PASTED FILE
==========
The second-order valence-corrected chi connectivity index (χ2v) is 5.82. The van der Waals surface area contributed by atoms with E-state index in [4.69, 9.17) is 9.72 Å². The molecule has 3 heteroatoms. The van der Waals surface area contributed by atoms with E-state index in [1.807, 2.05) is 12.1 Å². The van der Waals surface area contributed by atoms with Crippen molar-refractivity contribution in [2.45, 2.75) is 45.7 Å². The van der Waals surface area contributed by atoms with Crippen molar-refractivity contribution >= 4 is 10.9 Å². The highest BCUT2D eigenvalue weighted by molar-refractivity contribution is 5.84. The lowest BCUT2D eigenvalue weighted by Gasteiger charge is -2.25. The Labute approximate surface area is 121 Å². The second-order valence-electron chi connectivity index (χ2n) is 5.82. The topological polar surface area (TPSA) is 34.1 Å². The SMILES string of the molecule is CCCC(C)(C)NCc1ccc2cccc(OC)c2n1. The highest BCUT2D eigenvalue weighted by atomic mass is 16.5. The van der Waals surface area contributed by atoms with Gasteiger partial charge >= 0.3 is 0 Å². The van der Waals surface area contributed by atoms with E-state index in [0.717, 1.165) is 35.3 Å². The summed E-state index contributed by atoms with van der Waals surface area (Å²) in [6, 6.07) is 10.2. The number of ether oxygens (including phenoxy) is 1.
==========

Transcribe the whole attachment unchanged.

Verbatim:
The second-order valence-corrected chi connectivity index (χ2v) is 5.82. The van der Waals surface area contributed by atoms with E-state index in [4.69, 9.17) is 9.72 Å². The molecule has 3 heteroatoms. The van der Waals surface area contributed by atoms with E-state index in [1.807, 2.05) is 12.1 Å². The van der Waals surface area contributed by atoms with Crippen molar-refractivity contribution in [2.45, 2.75) is 45.7 Å². The van der Waals surface area contributed by atoms with Crippen molar-refractivity contribution >= 4 is 10.9 Å². The highest BCUT2D eigenvalue weighted by molar-refractivity contribution is 5.84. The lowest BCUT2D eigenvalue weighted by Gasteiger charge is -2.25. The Labute approximate surface area is 121 Å². The second-order valence-electron chi connectivity index (χ2n) is 5.82. The topological polar surface area (TPSA) is 34.1 Å². The SMILES string of the molecule is CCCC(C)(C)NCc1ccc2cccc(OC)c2n1. The highest BCUT2D eigenvalue weighted by atomic mass is 16.5. The van der Waals surface area contributed by atoms with Gasteiger partial charge >= 0.3 is 0 Å². The van der Waals surface area contributed by atoms with E-state index in [0.717, 1.165) is 35.3 Å². The summed E-state index contributed by atoms with van der Waals surface area (Å²) in [6, 6.07) is 10.2. The number of ether oxygens (including phenoxy) is 1.